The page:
FALMOUTH — By reviewing some ordinances and working with community members, town staff hope to let people know Falmouth is open for business.
Town Manager Nathan Poore said what the town is doing to become more business friendly and work with businesses often gets buried beneath stories of disgruntled business owners or controversial ordinances.
“A lot of (what we are doing) goes on behind the scenes,” he said. “Maybe we don’t do enough advertising it or making it a big deal at the council meetings, which is what people get to see.”
What people have seen in the recent past are battles between town councilors and business owners – like the now-resolved dispute over a sign erected by TidesmartGlobal on Route 1, and the debate over limits on tenant business sizes.
Theo Holtwijk, director of long range planning, said town staff are happy to help new businesses come into town and navigate things like site plan review or working with the Planning Board.
“The town is in all sorts of ways trying to be very responsive and help people become as informed as possible about the process (of bringing a business to Falmouth),” he said. “My sense is that Falmouth’s approach is not different than other communities.”
For example, Poore and Holtwijk said, there are only minor differences between bringing a business to Falmouth and bringing a business to Yarmouth.
In Falmouth, the process varies depending on what the business is, Poore said. If there are no zoning issues with zoning, all that’s required is obtaining the proper occupancy permits.
The process becomes slightly more complicated when looking to do a major redevelopment.
“Say a car dealership is being redeveloped into a bank, a hair salon and a hardware store – that would require a full site plan review process,” Poore said.
Poore and Holtwijk said that by working with senior planner Ethan Croce before going to the Planning Board, bigger projects can move through the board and the process more quickly.
Vanessa Farr, town planner for Yarmouth, said that the process for occupying an existing building is the same as Falmouth’s, but the process for new constructions is slightly different.
Businesses looking to build from the ground up go or redevelop go through a similar site plan review process, but if a new code is approved by the council next month, projects under 20 acres will only have to go through an administrative review, instead of being seen by the council.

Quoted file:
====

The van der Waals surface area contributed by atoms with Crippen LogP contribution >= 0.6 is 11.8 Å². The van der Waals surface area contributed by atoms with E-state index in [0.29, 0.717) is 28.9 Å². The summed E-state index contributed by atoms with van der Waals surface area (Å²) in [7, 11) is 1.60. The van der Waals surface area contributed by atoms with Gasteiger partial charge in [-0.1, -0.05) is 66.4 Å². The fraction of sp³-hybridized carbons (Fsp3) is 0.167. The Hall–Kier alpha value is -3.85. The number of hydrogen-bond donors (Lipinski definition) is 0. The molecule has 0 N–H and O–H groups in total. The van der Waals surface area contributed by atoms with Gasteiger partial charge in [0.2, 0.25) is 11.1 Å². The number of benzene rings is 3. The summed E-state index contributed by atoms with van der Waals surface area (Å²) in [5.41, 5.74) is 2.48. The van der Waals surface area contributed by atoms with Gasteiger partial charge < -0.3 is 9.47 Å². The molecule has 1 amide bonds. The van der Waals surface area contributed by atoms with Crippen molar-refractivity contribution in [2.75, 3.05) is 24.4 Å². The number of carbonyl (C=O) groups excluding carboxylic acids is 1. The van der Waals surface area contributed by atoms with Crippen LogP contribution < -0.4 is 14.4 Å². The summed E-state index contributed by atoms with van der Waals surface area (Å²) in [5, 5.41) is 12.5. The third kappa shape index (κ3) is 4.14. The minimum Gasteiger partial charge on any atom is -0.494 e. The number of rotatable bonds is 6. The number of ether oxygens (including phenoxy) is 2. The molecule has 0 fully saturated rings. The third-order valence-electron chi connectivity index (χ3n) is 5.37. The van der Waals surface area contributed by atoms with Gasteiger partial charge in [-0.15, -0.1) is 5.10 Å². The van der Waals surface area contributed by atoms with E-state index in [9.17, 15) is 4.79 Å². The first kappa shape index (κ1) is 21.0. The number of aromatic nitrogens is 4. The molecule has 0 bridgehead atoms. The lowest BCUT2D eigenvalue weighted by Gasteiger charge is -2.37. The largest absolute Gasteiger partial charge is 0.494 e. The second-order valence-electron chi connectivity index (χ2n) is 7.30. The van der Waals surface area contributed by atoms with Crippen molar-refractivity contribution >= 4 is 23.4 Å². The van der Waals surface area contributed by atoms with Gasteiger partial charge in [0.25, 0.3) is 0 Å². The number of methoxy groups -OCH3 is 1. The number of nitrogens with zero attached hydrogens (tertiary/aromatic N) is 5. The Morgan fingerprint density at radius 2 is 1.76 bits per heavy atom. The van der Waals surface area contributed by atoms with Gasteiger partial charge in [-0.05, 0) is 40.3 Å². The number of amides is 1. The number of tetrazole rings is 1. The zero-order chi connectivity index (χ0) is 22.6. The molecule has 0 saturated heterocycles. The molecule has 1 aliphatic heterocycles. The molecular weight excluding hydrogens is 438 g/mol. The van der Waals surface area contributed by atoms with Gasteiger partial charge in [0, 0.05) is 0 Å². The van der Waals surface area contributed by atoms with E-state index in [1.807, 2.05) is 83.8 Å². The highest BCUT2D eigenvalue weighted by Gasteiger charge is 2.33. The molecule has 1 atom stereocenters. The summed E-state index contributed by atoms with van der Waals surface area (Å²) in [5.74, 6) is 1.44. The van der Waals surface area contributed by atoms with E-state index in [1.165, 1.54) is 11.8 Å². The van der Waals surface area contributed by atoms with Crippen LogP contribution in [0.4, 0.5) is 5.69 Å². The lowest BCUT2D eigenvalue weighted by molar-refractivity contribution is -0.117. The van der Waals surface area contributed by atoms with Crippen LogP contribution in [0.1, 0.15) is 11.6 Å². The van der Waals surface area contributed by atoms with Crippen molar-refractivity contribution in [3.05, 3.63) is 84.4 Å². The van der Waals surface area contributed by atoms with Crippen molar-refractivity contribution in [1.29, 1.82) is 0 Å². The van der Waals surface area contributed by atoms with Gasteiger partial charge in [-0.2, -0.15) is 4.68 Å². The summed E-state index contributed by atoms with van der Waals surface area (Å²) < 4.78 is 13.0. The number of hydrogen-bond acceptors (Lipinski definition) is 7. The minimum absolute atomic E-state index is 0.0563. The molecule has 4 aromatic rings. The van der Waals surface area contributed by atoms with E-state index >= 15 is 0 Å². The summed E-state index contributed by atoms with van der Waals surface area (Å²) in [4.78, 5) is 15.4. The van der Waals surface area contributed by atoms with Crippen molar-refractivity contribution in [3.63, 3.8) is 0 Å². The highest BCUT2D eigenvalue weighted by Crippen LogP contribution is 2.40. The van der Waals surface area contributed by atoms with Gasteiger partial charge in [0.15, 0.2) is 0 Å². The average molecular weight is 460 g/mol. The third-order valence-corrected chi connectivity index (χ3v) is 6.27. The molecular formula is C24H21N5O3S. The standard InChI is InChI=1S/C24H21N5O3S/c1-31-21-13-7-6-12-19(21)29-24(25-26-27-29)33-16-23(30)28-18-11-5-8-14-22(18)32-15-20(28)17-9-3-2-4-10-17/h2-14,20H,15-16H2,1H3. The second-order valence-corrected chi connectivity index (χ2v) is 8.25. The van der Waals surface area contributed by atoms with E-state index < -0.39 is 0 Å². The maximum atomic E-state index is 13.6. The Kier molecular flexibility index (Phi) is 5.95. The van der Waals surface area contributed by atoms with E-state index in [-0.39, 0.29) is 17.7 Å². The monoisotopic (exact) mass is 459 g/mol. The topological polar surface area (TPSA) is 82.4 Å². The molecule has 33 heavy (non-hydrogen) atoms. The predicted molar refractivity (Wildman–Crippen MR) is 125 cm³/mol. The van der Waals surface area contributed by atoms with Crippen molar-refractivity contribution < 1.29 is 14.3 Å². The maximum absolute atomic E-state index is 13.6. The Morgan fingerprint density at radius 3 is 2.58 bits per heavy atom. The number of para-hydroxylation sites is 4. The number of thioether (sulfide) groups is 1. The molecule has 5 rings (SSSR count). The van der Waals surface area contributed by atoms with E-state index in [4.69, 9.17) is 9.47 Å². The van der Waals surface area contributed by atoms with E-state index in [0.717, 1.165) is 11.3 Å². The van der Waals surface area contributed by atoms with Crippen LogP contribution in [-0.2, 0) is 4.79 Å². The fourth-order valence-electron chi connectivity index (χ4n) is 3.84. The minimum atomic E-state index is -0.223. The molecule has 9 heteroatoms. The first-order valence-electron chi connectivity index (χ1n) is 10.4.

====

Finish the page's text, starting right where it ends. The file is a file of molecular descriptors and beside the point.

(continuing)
“If there are no waivers or variances needed and it meets all the requirements of the code it would get approval and the developer would move on and apply for the building permits,” she said.
Like Yarmouth, Falmouth is working on revamping part of its policy. An amendment to the site plan review process proposed by Councilor Karen Farber on Jan. 14 would allow smaller projects to skip the site plan review process and go through an administrative review like the one in Yarmouth.
Critics contend that where Falmouth runs into problems attracting new businesses is not necessarily an issue with the process, but an issue of codes and general community perception.
Attorney Jonathan Berry, who is also president of the independent Falmouth Economic Development Corp., said the code is not irreparably flawed, but needs amending.
“What I think would be amazing is for Falmouth is to do something bold and creative,” he said.
The town hopes to do that with the redesign of the Route 1 business district.
Berry said it is great that town staff are devoted to working with businesses, but he believes the zoning piece of the project needs to come before the infrastructure. He does not feel that the town should have to go back in and tweak pieces of the coding as it goes along; they need to fix it so it works for businesses before it is presented to the public.
Farr said she believes development problems in Falmouth stem not necessarily from coding, but from the fact that there is not a shared community vision.
“I think generally speaking Yarmouth residents and leaders seem to have more of a shared vision about how this town should change in the future and what kind of improvements will come in the future,” she said. “I think people expect that if you are going to build a project in Yarmouth, there is a certain aesthetic threshold you are going ot have to meet and a certain amount of public participation. There is a desired outcome, and I think most people can draw a picture of what that out come is. I think Falmouth has struggled with the fact that it is so diverse in terms of its character and so spread out in terms of its geography.”
Poore and Holtwijk agreed, and said that “beauty is in the eye of the beholder.” They said town staff are working through an administrative rewrite that would make the process of figuring out design guidelines and maintaining a similar aesthetic across the board easier for businesses.
Holtwijk said the town will continue to be open and responsive to the business community in its discussions and planning for the Route 1 redesign, which is scheduled to be voted on in June.
At the first of two business forums held this week, the plan was well received by most of the business owners in attendance. They had the opportunity to look over plans for Route 1 and offer suggestions for minor changes, but overall most said they were happy the town is willing to work with them on the project.
“You’re really considerate of the businesses,” Shirley Brannigan of Allen, Sterling & Lothrop said at a Tuesday morning forum.
Theo Holtwijk, Falmouth director of long range planning, shows Shawn and Shirley Brannigan of Allen, Sterling & Lothrop how proposed changes to Route 1 would effect their 191 U.S. Route 1 property at a Tuesday-morning forum designed to get business owners’ input on a proposed Route 1 redesign.